The subject for 2019’s Europa stamps is National Birds. Spain has a bearded vulture on its 2019 six-stamp Premium Sheet.
The bird is adapted to live in the harsh high landscape of the Pyrenean mountain range from Navarre to Catalonia.
Its anatomy is unmistakable. This huge bird can reach wingspans of up to 2.80 metres. Its Spanish name, “quebrantahuesos” (bone-breaker) comes from its way of feeding. Among other things it feeds on bones which it drops from a height onto rocks to crack them into smaller pieces. It does this in areas known in Spanish as “rompederos”.
Bulgaria’s stamp sheet above has a Lanner Falcon (Falco biarmicus) with its prey and a Hazel Grouse (Bonasa bonasia), a colourful woodland bird.
From Estonia (above) we have the Barn Swallow (Hirundo Rustica), the most widespread species of swallow in the world.
The example from Germany has the Yellowhammer (Emberiza citrinella). The yellowhammer is common in open areas with some shrubs or trees, and forms small flocks in winter. The song is very similar to that of its closest relative, the pine bunting, with which it interbreeds.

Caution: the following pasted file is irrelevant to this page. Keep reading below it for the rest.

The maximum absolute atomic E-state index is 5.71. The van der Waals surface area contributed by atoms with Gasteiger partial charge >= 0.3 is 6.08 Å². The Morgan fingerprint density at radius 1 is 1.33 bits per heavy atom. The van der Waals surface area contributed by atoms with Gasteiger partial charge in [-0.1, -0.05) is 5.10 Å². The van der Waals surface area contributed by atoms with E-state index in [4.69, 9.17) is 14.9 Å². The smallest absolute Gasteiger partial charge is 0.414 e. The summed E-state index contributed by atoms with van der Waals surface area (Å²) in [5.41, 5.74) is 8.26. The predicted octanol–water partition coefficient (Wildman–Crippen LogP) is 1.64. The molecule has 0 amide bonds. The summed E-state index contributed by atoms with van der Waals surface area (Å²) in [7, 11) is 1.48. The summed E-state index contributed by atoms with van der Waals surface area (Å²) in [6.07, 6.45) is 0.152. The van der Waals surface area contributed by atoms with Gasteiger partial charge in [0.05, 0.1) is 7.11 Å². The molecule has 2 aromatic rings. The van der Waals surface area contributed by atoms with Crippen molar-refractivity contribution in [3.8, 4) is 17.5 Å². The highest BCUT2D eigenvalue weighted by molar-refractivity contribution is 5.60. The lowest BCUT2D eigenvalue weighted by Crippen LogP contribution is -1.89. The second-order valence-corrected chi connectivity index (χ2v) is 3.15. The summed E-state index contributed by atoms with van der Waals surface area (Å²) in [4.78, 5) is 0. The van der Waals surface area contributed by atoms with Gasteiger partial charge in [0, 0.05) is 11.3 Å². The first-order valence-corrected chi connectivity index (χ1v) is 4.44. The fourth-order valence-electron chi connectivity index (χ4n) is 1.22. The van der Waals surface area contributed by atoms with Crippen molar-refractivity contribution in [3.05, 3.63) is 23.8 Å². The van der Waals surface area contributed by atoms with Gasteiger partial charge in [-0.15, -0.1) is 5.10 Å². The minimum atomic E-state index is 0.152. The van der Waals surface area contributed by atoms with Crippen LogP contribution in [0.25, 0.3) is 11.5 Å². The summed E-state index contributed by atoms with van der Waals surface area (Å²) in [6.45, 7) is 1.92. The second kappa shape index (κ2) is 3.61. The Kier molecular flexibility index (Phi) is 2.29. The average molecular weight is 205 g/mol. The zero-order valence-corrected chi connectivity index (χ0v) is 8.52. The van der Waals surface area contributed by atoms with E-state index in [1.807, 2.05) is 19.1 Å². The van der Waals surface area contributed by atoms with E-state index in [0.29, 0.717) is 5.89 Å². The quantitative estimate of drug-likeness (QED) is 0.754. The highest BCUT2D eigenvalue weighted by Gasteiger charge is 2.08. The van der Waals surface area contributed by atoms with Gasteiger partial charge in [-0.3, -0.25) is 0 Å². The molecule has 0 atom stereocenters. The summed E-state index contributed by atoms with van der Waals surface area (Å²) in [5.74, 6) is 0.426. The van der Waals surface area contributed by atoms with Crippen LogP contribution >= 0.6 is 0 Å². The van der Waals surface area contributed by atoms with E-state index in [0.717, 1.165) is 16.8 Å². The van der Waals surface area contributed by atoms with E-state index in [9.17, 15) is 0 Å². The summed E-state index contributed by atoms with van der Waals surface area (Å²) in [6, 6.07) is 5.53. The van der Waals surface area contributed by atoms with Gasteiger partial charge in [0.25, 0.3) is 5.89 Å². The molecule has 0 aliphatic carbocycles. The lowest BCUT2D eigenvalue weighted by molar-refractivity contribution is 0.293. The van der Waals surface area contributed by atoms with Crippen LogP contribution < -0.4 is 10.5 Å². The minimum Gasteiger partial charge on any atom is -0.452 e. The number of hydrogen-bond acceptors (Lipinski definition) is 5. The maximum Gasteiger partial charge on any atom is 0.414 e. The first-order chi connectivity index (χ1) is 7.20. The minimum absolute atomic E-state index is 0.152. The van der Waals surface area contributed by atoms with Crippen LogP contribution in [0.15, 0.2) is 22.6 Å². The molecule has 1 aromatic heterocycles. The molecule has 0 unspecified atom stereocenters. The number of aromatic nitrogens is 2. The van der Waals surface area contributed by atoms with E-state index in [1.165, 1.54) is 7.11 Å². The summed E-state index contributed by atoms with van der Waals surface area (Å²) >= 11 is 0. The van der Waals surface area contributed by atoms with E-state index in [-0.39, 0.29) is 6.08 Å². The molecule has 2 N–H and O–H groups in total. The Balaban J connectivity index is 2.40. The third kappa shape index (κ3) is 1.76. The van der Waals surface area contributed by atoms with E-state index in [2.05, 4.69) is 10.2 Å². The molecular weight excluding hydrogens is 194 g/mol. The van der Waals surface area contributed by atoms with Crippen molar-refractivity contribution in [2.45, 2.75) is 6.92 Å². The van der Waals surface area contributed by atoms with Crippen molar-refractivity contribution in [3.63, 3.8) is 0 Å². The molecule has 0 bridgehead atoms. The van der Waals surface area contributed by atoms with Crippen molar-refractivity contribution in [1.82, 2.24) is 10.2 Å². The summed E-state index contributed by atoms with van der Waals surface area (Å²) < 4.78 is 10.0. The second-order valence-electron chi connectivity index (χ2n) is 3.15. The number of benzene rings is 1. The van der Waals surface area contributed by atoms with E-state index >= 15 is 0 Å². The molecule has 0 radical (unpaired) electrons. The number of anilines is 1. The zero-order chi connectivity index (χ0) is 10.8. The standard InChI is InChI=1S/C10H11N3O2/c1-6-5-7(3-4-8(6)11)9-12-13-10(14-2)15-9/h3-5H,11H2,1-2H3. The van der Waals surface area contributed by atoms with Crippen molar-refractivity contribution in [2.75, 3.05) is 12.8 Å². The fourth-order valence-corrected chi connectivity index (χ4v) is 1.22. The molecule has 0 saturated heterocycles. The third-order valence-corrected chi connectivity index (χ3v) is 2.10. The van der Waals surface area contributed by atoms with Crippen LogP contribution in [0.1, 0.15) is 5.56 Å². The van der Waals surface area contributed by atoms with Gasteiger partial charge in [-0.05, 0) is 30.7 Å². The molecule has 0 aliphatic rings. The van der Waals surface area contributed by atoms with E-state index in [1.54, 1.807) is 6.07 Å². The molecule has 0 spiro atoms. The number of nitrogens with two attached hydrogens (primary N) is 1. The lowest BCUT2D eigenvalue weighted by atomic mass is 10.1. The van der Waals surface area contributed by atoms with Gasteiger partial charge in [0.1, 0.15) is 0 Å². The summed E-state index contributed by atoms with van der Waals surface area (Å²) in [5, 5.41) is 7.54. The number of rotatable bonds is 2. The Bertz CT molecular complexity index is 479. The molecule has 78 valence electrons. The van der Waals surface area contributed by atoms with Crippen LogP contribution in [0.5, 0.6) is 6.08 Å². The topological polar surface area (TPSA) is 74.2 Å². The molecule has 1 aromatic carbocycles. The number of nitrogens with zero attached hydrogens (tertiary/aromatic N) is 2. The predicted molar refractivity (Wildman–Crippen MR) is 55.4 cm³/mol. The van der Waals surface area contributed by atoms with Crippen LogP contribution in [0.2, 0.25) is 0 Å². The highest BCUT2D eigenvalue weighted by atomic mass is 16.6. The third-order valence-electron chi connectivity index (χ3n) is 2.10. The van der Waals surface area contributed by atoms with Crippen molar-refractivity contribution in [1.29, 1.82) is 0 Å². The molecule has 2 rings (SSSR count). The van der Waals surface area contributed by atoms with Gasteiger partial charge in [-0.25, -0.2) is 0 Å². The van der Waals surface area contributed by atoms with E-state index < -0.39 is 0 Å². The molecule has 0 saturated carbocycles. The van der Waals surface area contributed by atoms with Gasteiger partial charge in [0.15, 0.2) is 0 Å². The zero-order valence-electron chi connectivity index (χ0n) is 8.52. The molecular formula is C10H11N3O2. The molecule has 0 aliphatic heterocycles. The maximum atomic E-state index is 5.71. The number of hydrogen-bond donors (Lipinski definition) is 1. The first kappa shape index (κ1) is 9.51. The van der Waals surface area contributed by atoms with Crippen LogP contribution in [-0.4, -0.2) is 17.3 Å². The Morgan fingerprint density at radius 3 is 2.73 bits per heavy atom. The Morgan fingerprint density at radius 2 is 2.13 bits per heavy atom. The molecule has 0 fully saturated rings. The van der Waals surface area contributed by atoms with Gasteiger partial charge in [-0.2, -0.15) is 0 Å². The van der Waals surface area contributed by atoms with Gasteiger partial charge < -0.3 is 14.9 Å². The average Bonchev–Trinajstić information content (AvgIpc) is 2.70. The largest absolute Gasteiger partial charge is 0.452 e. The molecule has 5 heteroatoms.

The two stamps of the Romanian postage stamps issue illustrate the Golden Eagle (Aquila chrysaetos) and the Eurasian Skylark (Alauda arvensis).
The white-throated dipper features on Norway’s issue. The bird is special in that it nests behind waterfalls, and it can dive and swim short distances under water. Its wings make a special whirring sound when it flies that distinguishes it from other birds. This stamp is one of many Europa National Birds stamps that have an additional feature as they can be scanned with a smartphone using the free Cee-App to hear the sounds of the birds.
Ciconia ciconia, the White Stork is illustrated on the two stamps from Lithuania, which is thought to have the highest known density of this species in the world. Moldavia and Russia also feature the white stork on their 2019 Europa issues.
As birds by their very nature are migratory and representative of countries all around the world, six species which can be sighted in Jersey feature on the stamps above, together with the traditional symbolic meaning with which they are associated. The birds and what they represent are, top left to right: The Kestrel (Vision and patience), Swallow (Hope and renewal), Swan (Purity and love). And bottom left to right: Peacock (Glory and dignity), Kingfisher (Peace and calm) andStork (New beginnings and commitment). If the swan and kingfisher stamps are scanned with a mobile phone, using the free CEE-App, you will be able to hear the bird sounds.
Kosovo has this nice stamp sheet depicting a Great Tit (Parus major) , a Red-backed Shrike (Lanius collurio) and a Rock Thrush (Monticola saxatilis).